Kiss Me, Kate

When I was a high school senior and the teacher who staged the school plays — her name was Mary Price — picked Shakespeare’s The Taming of the Shrew, there was a lot of moaning and groaning. Why do we have to perform in some dusty old play from ce

The Taming of the Shrew at Cincinnati Shakespeare Company
The Taming of the Shrew at Cincinnati Shakespeare Company

When I was in high school, our English lit curriculum included plays by Shakespeare: Julius Caesar and Romeo and Juliet were required reading. I suppose they were chosen because the former had legitimate historic roots that someone deemed educational and the latter was about young love (ill-fated, tragic love at that) between teenagers whose hormones were kicking in, feelings we might relate to but behavior we should not emulate. Regardless, we were not especially moved by these works, usually read aloud by kids in a classroom with no grasp of the vocabulary or Shakespeare’s poetry, let alone the highfalutin, antique way everyone spoke.

When I was a high school senior and the teacher who staged the school plays — her name was Mary Price — picked Shakespeare’s The Taming of the Shrew, there was a lot of moaning and groaning. Why do we have to perform in some dusty old play from centuries earlier? Well, Mrs. Price assured us this one would be fun. We believed her and gave it a chance. I’m remembering this experience as I prepare to see Cincinnati Shakespeare Company’s production of Shrew, opening on Friday (it runs through April 25). 

Having worked on the show all those years ago, I still remember passages of text and numerous comic scenes. I played Baptista, the beleaguered father of Kate, the “shrew” of the play’s title. She is so strong-willed and stubborn that, despite Baptista’s fortune, no one in Padua will consider marrying her. Eager suitors are lining up to court Baptista’s sweet-tempered and beautiful younger daughter, but they must wait for fearsome Kate to be wed before they can vie for Bianca. They recruit a brash fortune-seeker named Petruchio who brags that he can tame a woman, no matter how cantankerous she might be. But in Kate he might have met his match.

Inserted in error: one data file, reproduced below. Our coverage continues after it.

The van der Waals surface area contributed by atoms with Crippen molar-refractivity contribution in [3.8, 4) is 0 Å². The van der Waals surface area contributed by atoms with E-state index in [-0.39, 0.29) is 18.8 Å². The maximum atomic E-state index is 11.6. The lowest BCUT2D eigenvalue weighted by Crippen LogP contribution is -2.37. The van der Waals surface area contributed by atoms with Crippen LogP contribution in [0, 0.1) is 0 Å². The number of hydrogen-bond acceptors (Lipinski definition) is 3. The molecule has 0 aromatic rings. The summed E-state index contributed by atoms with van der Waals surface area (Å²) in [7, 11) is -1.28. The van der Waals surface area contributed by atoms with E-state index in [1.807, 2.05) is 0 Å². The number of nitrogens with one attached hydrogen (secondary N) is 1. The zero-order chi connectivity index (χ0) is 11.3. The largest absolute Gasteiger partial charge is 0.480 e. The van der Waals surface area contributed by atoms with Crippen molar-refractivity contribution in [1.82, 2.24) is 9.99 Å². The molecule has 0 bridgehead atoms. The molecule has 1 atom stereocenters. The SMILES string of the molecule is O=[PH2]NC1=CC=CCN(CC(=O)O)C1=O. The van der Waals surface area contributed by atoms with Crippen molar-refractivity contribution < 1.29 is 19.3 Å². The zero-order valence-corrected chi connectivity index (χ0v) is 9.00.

There’s a great deal of tomfoolery surrounding the “taming” of Kate. Petruchio berates her, starves her and even has some physical combat with her. Their battles are full of wit and verbal sparring. As if that’s not enough, the subplot of Bianca’s suitors who take on disguises and concoct harebrained schemes to win her love offers a secondary level of hilarious comedy.

We had a blast with our high school production, proving Mrs. Price’s wisdom in selecting it. Several years later, when I was a senior in college, an opportunity to perform in another production of The Taming of the Shrew came my way. I told no one I had been in it before, but somehow I ended up cast yet again as the fretful father Baptista. This time around Kate was played by a precocious freshman named Julie Taymor. (She went on to great things, including a MacArthur “genius grant” and fame as the creator of the stage musical of The Lion King, which is being presented in Cincinnati this month.) Returning to Shrew was another great experience, still further embedding the show in my brain cells and ensuring that Shakespeare’s 1590 comedy would remain one of my favorites.

As a result, it’s with great pleasure that I look forward to Cincy Shakes’ production, being staged by guest director Kevin Hammond, cofounder and artistic director of Humber River Shakespeare in Toronto and an assistant director at Canada’s renowned Stratford Festival. Hammond’s cast features two veterans of the Shakespeare company in the leading roles: Nick Rose, one of CSC’s founders, will play the rambunctious and egotistical Petruchio, while versatile Kelly Mengelkoch will bring her spark to the unruly Kate. It should be a marriage made in … well, let’s just say, “somewhere spirited.”

The Taming of the Shrew is one of Shakespeare’s most popular and deliberately outrageous works. Its story has sparked wild disagreement: Is it an offensive piece of misogyny or a tongue-in-cheek celebration of feminism? In Kate’s concluding speech at her wedding feast, there’s plenty of room for either interpretation. It’s been staged in many ways — fierce, docile, pragmatic, obedient or feisty — and proponents at opposite ends of this debate still argue which side is right after 425 years. 

In a 1983 study of women in the age of Shakespeare, literary scholar Lisa Jardine wrote, “Depending on how we take her tone, Kate is seriously tamed, is ironic at Petruchio’s expense, has learned comradeship and harmonious co-existence, or will remain a shrew till her death.” Those many possibilities make this show eternally fascinating and entertaining for theatergoers. I’m eager to see how the upcoming production at Cincy Shakes plays this amusing battle of the sexes.


CONTACT RICK PENDER: [email protected]

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